A 60-feet long chariot is made out of bamboo and wood and the image of Bunga Dya is installed in it from his temple. The chariot is pulled across different localities in Patan for a month. The main chariot is accompanied by a smaller one of Chakuwa Dhya, the deity of BodhiSattva. The affair is led by folks playing Dhime and traditional brass cymbals.

    In a place called “Thali”, women of every age take charge of the chariot for a few meters and in another called “Lagankhel” a coconut is thrown from the top of the chariot as a sign of auspiciousness.

    The festival ends when the chariot reaches the open ground of Jawalakhel, the western part of Patan with the display of the jewel-studded “Bhoto” (vest) of Machindranath by a government official. The living goddess “Kumari” of Patan and the head of state also arrive to see the showcase. It is believed that a glimpse of the “ Bhoto” brings good luck.

    Gai Jatra Festival

    Gai Jatra is a yearly celebrated Newari festival in the Kathmandu valley where Gai means “cow”.

    Legend of Gai Jatra :

    The origin of Gai Jatra goes back to the Malla rule. It started out to console the Malla queen who was devastated by her son’s untimely death and was mourning for a long time. The king asked every countryman who had lost their loved ones last year to come on the streets in a parade to show the queen that it was not only her who had suffered. Since then the procession comes out each year to commemorate the dead.

    When is Gai Jatra celebrated?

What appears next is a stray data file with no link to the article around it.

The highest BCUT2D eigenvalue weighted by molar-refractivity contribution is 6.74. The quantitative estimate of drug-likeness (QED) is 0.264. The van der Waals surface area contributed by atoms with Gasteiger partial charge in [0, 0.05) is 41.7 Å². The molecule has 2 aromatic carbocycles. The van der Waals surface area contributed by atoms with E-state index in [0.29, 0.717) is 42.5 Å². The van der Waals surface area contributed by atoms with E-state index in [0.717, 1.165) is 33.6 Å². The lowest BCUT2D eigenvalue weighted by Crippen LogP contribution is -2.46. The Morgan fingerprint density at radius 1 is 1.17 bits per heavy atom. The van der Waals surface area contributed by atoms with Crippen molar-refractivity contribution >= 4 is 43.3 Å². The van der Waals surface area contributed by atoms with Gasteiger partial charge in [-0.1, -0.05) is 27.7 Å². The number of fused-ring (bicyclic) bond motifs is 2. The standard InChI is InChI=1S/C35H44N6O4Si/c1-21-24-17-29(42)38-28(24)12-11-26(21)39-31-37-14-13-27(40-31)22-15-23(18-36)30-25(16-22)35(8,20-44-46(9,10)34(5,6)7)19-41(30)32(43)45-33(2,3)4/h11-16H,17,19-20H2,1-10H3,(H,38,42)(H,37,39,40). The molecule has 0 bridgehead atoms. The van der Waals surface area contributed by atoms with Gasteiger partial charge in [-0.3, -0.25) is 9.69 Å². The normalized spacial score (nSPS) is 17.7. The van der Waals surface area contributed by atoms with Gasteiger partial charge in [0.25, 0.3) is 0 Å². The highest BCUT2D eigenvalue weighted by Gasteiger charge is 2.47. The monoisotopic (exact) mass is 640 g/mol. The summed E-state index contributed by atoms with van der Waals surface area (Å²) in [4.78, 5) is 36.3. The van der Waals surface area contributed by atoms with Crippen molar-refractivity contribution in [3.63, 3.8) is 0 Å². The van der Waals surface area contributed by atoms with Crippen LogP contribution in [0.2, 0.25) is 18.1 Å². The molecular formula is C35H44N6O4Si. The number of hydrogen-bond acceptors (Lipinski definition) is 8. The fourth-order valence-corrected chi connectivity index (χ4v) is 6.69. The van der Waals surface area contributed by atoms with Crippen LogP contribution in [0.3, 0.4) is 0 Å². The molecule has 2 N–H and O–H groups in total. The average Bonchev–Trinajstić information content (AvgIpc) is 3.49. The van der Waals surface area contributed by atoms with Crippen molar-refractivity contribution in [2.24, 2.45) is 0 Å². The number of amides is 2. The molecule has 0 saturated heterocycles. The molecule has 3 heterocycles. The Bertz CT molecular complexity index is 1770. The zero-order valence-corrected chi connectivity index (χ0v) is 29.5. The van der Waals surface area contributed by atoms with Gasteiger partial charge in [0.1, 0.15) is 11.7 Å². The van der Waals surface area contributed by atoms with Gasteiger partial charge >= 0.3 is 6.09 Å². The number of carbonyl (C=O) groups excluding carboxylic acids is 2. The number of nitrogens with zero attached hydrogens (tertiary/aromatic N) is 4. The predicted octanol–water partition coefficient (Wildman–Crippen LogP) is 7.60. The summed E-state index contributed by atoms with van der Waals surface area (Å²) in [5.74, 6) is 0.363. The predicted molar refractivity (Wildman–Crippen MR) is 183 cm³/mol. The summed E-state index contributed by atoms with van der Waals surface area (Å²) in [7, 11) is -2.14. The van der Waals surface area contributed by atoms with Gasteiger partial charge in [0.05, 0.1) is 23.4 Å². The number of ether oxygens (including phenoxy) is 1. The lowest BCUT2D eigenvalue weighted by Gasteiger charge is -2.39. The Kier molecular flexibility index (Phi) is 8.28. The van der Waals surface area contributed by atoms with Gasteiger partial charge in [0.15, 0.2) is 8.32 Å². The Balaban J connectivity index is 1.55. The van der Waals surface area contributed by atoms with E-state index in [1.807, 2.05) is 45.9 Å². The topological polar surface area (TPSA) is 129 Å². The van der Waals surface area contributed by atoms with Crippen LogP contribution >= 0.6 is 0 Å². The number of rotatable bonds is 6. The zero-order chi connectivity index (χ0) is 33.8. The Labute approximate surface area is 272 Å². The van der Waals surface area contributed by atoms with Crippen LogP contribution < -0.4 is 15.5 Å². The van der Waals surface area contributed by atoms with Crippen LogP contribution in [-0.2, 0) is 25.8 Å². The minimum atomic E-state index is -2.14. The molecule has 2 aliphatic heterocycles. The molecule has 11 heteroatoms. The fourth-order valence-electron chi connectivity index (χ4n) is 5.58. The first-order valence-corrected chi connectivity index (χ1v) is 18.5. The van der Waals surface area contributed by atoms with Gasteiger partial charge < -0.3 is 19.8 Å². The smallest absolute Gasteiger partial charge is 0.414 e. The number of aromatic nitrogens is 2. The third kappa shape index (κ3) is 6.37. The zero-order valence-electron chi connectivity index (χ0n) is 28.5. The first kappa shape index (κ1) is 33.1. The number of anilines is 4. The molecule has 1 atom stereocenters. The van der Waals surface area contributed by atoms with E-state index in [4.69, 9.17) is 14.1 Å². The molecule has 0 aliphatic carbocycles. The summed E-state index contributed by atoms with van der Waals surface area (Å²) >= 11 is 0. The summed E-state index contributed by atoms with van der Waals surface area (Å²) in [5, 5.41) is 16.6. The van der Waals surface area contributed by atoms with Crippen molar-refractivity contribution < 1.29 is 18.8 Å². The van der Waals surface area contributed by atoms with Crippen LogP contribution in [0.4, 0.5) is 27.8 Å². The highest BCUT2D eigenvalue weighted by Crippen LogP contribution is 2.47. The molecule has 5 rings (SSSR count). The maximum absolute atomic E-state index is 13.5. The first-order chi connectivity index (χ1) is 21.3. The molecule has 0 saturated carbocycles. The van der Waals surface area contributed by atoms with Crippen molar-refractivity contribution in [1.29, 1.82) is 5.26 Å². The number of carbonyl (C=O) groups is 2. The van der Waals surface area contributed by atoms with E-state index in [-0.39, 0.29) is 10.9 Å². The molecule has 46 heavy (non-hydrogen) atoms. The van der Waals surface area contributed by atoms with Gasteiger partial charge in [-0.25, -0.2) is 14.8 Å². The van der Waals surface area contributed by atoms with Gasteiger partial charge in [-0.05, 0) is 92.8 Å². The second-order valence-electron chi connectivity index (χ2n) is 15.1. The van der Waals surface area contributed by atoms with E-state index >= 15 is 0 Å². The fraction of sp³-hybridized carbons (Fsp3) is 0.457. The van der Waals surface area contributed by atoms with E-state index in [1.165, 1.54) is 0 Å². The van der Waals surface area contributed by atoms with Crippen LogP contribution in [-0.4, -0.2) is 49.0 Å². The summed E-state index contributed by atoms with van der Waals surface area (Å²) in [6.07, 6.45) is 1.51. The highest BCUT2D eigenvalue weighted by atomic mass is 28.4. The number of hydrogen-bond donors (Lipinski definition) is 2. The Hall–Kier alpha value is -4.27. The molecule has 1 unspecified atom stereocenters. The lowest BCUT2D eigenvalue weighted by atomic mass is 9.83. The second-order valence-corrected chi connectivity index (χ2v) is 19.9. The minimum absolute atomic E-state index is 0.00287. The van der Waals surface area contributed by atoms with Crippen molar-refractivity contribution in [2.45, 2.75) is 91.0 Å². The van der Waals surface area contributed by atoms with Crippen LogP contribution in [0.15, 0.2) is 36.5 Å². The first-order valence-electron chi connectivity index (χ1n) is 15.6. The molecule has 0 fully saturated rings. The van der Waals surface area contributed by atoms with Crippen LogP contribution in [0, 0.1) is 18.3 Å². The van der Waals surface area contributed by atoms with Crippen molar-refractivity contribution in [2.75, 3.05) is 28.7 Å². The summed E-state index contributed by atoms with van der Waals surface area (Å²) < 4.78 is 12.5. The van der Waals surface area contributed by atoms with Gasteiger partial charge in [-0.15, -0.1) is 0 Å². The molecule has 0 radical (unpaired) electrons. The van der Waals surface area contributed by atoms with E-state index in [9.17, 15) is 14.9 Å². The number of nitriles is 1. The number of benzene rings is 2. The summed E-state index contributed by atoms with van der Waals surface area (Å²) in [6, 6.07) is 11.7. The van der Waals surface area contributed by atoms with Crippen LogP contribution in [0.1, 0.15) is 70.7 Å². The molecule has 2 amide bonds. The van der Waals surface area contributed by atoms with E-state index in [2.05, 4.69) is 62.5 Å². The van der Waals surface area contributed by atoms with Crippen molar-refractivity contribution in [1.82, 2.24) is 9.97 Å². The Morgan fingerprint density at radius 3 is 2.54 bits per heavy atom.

It is celebrated in Bhadra (August-September).

    Where does Gai Jatra take place?

    Gai Jatra takes place in Kathmandu, Bhaktapur, Lalitpur, and Kirtipur.

    How is it celebrated?

    The procession starts in each district and families of the departed souls join in with photos and incense sticks. They receive small packets of fruits, nuts, and sweets by the people watching the festival. The procession travels many neighborhoods of the city.

    Kathmandu is considered the main source of the festival. The celebration in Patan observes much less involvement. The festival is most exciting in Bhaktapur where a chariot (called Taha Macha) made out of bamboo wrapped in a cloth decorated with the dead person’s image and belongings are carried through the streets.

    There are little kids dressed as cows or even gods with masks and face painting on who leads each family. In Bhaktapur, the local musicians and dancers even perform a dance called Ghintang Ghisi twak and follow the procession. The cultural dance goes on in the streets for a week later.

    In Kirtipur, Gai Jatra is also considered the day to celebrate the success of their cultivation and community.

    In the valley, the LGBTQI+ community holds a march celebrating cross-dressing and all genders making this day more special.

    Gahana Pokhari Jatra

    Gahana Pokhari Jatra of Hadigaun means the Newari festival of searching for jewelry.

    Legend of Gahana Pokhari Jatra